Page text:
Large applications become like operating systems - they must be modular. You don't install linux or windows with FIXED compiled in applications! You install plug-ins, ELF files or EXE files, or scripts on top of your operating system. These ELF and EXE files and scripts can all be uninstalled from your operating system. The same must be done with large applications such as IDE's, File Managers, Web Browsers. Modularization is the future, not OO! Modularization can be done with or without OO, and if a modular plug-in happens to be written in OO, that is just coincidence. It isn't mandatory.
Prioritize Modular Oriented Programming over Object Oriented Programming... PLEASE!
Can a database be used separately from a web program? Yes. Therefore a database is reusable and modular. Can an INI or CONFIG file be used separately from a program? Yes, therefore it is reusable and modular. Can a template be reused separately from a program that uses the template? Yes. The template is reusable and modular.
Reuse and modularization are demonstrated when one module can be uninstalled and reinstalled without ruining the main system. Many object oriented programs offer absolutely no easy we to separate or uninstall one object or function or procedure from the program.
Examples of our desperate need for run time modules
An example of a plug-in that could be a run time module rather than simply an "abstracted object" would be an FTP connection window for a html editor, or an advanced search dialog for an editor. Some people have absolutely no need for FTP in editor programs, while others do. Some people have no need for extremely advanced search features, while others do. Some people want to write their own search window with their own special features such as special wildcards or custom search algorithms.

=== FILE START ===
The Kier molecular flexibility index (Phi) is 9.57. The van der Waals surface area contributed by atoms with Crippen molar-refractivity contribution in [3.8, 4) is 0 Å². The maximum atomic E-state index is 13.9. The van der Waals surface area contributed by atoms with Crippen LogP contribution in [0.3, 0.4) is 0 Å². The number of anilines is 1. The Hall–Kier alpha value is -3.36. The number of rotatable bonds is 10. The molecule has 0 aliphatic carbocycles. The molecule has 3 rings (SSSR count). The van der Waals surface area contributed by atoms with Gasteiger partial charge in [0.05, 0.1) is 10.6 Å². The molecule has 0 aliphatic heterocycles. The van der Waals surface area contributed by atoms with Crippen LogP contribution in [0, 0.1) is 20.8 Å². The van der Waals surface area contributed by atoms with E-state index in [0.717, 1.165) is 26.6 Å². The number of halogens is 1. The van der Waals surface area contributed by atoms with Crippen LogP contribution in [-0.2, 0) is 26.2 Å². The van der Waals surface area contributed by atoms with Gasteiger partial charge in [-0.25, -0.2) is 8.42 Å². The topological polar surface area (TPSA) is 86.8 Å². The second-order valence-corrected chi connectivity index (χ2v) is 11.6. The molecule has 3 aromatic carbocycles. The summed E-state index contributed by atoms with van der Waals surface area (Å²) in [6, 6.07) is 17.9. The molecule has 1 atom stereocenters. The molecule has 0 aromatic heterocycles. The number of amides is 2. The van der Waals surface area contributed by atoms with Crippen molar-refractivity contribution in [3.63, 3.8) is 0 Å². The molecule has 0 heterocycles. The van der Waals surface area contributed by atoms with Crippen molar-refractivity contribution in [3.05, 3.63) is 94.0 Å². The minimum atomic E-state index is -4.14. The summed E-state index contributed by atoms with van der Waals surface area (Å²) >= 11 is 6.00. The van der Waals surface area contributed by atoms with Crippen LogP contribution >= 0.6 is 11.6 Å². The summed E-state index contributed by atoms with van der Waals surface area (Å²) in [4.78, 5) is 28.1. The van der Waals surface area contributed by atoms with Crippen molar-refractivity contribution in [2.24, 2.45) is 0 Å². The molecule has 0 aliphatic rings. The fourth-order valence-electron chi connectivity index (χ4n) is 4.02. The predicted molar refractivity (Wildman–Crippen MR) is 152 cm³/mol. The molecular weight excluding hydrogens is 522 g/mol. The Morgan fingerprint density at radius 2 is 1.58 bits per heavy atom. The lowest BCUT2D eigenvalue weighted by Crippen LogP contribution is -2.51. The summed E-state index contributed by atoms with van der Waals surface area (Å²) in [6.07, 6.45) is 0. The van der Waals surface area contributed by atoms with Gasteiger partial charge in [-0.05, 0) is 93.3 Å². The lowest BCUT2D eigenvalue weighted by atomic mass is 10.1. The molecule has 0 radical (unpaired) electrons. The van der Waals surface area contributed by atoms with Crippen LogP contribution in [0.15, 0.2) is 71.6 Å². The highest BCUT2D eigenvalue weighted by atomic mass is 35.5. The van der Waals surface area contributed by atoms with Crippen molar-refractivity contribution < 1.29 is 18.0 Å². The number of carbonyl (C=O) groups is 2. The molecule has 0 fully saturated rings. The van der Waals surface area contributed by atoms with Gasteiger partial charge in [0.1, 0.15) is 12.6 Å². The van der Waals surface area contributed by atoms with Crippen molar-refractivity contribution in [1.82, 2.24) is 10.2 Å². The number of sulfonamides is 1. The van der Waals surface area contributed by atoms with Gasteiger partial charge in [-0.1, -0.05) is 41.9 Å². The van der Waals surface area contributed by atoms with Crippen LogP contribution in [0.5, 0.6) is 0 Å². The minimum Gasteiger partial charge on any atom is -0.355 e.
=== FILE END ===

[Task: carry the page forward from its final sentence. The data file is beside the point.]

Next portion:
Some users wish to download additional extensions from the internet that can plug into their application, and the user should not have to recompile the application since the user doesn't have version XYZ of ABC compiler.
Many programs today have hard-coded and compiled in "objects" and "components" which cannot be unloaded at run time (i.e. delphi components, vb components, visual C++ files, etc).
Many programmers are simply too lazy to write good API's for run time plug in systems on large projects in the middle stages. After the project becomes large in middle stages of development (say 2-3 years of development) the developer continue to compile in more and more components or abstracted objects into the application.
Since humans are not perfect, all these compiled in components and source files contain many undiscovered bugs. If these compiled in components were instead modularized into plug-ins, the bugs would be much easier to trace.
The typical delphi/vb developer for example will download some prewritten component from a package available on the internet (say JEDI) that will magically fix their application and add hundreds of new features, and solve all their world problems in 10 seconds.. These lazy folks compile in the magical draggy droppy clicky dicky components, and continue to add more and more. Each of these compiled in components have bugs in them (even good coders create hundreds of bugs), and each of these compiled in components may not work in 6 months down the road when the IDE changes its component system (say Delphi 3 to Delphi 5, or multiple developers using diferent IDE's or different languages).
Each time the program gets a new feature it must be recompiled and reshipped to hundreds or thousands of users. If a bug is found in one component, the whole application needs to be shipped rather than just the component.
The application has grown bigger than a giant bean stalk, has more bugs than an ant hill, and has lost its reputation.
I could go on and on about the disadvantages of this silly "object oriented RAD" approach folks are using today. RAD and compile time OOP abstraction is fine for small projects.